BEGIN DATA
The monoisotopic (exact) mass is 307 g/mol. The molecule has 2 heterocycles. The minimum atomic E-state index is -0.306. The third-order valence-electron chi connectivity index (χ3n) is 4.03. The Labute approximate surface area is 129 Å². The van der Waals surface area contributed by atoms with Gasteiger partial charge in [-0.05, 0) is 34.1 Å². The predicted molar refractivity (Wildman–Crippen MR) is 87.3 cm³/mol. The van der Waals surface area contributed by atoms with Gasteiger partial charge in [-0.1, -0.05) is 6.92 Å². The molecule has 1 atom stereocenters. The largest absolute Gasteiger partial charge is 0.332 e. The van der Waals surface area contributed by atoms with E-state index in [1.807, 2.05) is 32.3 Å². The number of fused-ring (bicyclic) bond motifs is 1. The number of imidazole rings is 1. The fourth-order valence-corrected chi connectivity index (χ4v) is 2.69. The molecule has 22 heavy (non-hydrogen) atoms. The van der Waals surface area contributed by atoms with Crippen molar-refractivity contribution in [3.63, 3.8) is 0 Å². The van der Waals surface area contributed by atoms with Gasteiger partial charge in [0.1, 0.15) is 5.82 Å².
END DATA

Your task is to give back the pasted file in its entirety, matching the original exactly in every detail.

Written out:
The monoisotopic (exact) mass is 307 g/mol. The molecule has 2 heterocycles. The minimum atomic E-state index is -0.306. The third-order valence-electron chi connectivity index (χ3n) is 4.03. The Labute approximate surface area is 129 Å². The van der Waals surface area contributed by atoms with Gasteiger partial charge in [-0.05, 0) is 34.1 Å². The predicted molar refractivity (Wildman–Crippen MR) is 87.3 cm³/mol. The van der Waals surface area contributed by atoms with Gasteiger partial charge in [-0.1, -0.05) is 6.92 Å². The molecule has 1 atom stereocenters. The largest absolute Gasteiger partial charge is 0.332 e. The van der Waals surface area contributed by atoms with E-state index in [1.807, 2.05) is 32.3 Å². The number of fused-ring (bicyclic) bond motifs is 1. The number of imidazole rings is 1. The fourth-order valence-corrected chi connectivity index (χ4v) is 2.69. The molecule has 22 heavy (non-hydrogen) atoms. The van der Waals surface area contributed by atoms with Crippen molar-refractivity contribution in [3.63, 3.8) is 0 Å². The van der Waals surface area contributed by atoms with Gasteiger partial charge in [0.1, 0.15) is 5.82 Å².